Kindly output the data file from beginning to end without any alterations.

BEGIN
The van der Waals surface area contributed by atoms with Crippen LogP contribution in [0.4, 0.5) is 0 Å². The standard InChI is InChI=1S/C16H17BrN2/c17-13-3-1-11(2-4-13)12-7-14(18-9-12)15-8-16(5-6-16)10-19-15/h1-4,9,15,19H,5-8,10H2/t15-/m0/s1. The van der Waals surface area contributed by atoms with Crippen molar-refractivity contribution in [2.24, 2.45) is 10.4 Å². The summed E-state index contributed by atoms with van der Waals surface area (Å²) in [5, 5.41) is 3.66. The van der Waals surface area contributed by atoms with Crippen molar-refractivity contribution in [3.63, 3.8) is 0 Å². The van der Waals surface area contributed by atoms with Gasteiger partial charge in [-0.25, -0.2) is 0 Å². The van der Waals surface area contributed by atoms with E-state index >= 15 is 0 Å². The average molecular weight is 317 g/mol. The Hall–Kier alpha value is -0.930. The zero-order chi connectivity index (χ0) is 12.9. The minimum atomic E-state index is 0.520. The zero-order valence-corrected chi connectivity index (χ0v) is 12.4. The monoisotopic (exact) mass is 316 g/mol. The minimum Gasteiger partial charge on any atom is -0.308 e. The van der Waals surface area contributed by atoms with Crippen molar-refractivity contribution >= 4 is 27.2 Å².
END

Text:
The van der Waals surface area contributed by atoms with Crippen LogP contribution in [0.4, 0.5) is 0 Å². The standard InChI is InChI=1S/C16H17BrN2/c17-13-3-1-11(2-4-13)12-7-14(18-9-12)15-8-16(5-6-16)10-19-15/h1-4,9,15,19H,5-8,10H2/t15-/m0/s1. The van der Waals surface area contributed by atoms with Crippen molar-refractivity contribution in [2.24, 2.45) is 10.4 Å². The summed E-state index contributed by atoms with van der Waals surface area (Å²) in [5, 5.41) is 3.66. The van der Waals surface area contributed by atoms with Crippen molar-refractivity contribution in [3.63, 3.8) is 0 Å². The van der Waals surface area contributed by atoms with Gasteiger partial charge in [-0.25, -0.2) is 0 Å². The van der Waals surface area contributed by atoms with E-state index >= 15 is 0 Å². The average molecular weight is 317 g/mol. The Hall–Kier alpha value is -0.930. The zero-order chi connectivity index (χ0) is 12.9. The minimum atomic E-state index is 0.520. The zero-order valence-corrected chi connectivity index (χ0v) is 12.4. The monoisotopic (exact) mass is 316 g/mol. The minimum Gasteiger partial charge on any atom is -0.308 e. The van der Waals surface area contributed by atoms with Crippen molar-refractivity contribution >= 4 is 27.2 Å².